What Are Omega 3 Fats?
Omega-3 fats are called that because of their structure, much like we call a floor made of marble, a marble floor, or a cup made of tin—a tin cup. Omega-3 fats are made with an omega-3 bond.
Omega-3 fats have unique properties and are found in distinctly different foods. The three most common omega-3s have long names, but can be remembered with their abbreviations: ALA for alpha-linolenic acid, EPA for eicosapentaenoic acid and DHA for docosahexaenoic acid. These three members differ in the length of the carbon chain and the number of bonds unsaturated with hydrogen (i.e. double bonds between the carbons). ALA has 18 carbons and 3 double bonds and is considered essential, i.e. the body is unable to make it so it is required in our diet. EPA 20 carbons with 5 double bonds. DHA 22 carbons and 6 double bonds. Which omega-3 fat is found in the diagram?
As of this writing, it is felt that EPA and DHA have a stronger influence on health than ALA and that although ALA can be converted to EPA and DHA, the rate is somewhat limiting. Persons wanting to get the most omega-3 influence are advised to consume some sources of EPA or DHA in addition to ALA. In general ALA is considered to be from plant based foods and EPA/DHA are from marine and animal foods. Thus sources of ALA include flaxseed, canola oil, nuts, and wheat germ, whereas EPA and DHA are in breast milk and seafoods such as salmon, sardines, herring, halibut, and tuna.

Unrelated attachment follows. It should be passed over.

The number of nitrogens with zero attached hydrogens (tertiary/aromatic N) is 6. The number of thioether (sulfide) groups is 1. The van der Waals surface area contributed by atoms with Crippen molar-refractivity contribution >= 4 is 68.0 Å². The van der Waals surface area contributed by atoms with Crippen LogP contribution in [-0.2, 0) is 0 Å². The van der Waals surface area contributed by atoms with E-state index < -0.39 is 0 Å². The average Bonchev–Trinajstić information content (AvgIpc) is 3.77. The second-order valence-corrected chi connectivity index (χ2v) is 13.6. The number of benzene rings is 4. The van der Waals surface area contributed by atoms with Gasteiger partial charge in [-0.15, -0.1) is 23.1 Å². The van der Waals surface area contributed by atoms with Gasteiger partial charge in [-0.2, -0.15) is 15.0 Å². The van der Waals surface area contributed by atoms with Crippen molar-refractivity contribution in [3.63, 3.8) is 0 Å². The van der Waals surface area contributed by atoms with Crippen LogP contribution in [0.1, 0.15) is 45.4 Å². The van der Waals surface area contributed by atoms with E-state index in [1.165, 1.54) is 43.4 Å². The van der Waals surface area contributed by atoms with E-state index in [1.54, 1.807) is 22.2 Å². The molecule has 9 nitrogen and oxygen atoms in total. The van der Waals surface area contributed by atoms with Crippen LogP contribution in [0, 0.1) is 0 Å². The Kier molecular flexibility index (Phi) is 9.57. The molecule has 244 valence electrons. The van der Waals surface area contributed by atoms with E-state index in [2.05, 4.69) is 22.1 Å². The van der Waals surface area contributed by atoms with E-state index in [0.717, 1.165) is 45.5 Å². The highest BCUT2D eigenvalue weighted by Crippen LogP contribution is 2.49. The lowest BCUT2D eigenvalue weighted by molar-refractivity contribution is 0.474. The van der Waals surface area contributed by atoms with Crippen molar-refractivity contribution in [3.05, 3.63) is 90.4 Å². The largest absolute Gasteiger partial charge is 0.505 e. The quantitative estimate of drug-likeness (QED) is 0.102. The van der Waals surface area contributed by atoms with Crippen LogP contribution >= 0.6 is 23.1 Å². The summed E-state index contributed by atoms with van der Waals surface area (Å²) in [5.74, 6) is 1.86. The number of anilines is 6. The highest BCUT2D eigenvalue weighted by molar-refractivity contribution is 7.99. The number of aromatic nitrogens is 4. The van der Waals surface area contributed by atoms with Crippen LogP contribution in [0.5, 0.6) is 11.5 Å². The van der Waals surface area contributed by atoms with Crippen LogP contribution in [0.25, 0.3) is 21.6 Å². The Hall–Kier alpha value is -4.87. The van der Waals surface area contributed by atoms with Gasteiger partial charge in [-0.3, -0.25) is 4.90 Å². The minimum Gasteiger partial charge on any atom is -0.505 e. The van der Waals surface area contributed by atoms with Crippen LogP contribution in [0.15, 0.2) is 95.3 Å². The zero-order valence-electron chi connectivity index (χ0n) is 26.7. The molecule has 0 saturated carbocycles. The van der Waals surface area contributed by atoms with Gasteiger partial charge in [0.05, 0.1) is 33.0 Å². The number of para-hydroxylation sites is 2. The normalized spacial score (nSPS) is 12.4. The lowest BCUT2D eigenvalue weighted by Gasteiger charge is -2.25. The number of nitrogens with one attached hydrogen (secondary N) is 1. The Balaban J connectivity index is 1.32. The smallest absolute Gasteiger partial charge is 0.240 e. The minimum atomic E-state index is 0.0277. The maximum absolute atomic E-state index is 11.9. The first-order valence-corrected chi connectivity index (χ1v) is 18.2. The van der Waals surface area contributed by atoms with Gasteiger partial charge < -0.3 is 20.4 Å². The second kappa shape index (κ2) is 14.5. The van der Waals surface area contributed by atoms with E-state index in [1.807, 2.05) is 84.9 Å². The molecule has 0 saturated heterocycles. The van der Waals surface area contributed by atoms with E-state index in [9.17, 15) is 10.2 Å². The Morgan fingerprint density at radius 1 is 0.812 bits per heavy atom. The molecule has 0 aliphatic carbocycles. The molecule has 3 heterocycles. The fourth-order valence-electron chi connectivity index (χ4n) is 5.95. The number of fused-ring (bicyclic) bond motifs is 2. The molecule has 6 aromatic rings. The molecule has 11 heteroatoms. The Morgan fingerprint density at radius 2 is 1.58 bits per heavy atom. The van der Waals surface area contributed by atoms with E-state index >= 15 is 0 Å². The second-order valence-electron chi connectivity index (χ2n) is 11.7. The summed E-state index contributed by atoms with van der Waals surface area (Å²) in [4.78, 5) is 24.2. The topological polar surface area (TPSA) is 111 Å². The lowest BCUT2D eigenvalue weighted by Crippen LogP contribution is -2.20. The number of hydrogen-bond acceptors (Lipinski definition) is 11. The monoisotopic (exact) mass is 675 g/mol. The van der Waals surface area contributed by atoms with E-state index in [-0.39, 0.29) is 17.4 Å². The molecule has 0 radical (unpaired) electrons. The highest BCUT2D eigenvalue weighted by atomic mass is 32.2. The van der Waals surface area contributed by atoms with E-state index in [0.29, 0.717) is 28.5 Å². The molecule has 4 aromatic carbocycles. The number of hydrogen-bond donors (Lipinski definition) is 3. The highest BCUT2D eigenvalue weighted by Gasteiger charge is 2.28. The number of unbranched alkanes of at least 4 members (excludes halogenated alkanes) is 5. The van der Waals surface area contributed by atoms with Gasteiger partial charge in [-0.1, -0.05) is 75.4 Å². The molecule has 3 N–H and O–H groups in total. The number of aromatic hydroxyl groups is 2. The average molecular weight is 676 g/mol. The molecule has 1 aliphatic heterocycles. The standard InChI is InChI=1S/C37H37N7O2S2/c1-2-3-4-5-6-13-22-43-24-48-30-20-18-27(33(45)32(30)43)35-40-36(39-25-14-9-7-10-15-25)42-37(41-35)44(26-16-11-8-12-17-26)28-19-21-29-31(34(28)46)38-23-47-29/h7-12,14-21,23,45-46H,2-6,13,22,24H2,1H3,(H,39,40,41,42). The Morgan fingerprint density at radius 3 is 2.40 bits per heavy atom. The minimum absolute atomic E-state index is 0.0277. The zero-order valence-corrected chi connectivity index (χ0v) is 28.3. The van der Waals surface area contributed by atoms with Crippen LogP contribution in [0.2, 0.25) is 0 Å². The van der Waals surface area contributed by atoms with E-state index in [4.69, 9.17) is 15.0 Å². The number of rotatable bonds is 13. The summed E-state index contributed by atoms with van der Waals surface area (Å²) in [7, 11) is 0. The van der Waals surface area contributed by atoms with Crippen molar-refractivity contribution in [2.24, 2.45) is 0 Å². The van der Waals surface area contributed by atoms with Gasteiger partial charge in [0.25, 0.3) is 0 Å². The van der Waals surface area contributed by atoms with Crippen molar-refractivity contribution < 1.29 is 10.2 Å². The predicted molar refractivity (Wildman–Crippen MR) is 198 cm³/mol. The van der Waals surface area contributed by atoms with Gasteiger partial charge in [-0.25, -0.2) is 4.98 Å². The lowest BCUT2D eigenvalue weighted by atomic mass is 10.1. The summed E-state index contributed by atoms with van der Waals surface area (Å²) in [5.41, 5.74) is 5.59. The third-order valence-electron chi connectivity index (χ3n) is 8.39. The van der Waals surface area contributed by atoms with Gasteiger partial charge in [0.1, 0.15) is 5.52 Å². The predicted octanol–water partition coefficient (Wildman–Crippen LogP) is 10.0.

To answer that, a little bit of information on fat structure is needed. Fat molecules are long chains of carbon atoms with hydrogen molecules attached. One end of the carbon chain has an acidic form and the other end a methyl group. The methyl group end is also called the omega end. Carbon atoms saturated with hydrogen atoms are linked by only one bond, but carbon atoms that are unsaturated with hydrogen are linked twice (said to be double bonded). Omega-3 fats, also called n-3 fats, are highly unsaturated fats, that is they are not as highly saturated with hydrogen molecules and have several double bonds. When the first double bond is on the third carbon from omega end, the fat is called an omega-3 fat. The Greek symbol for omega (the last letter in the Greek alphabet) is Ω, thus sometimes omega-3s are written as Ω-3 fat. The first double bond is on the sixth carbon from the omega end in omega-6 fats. You can see the difference in the shaded region of the omega-6 and omega-3 fat by clicking the link below.
Note how the appearance of the first double bond on the third, rather than the sixth carbon from the methyl (or omega) end actually changes the physical shape of the molecule, thus affecting how the body is able to use it. Just as changing the shape of a tool may render it useless for one type of task, it may improve its ability to do another and the outcomes will differ.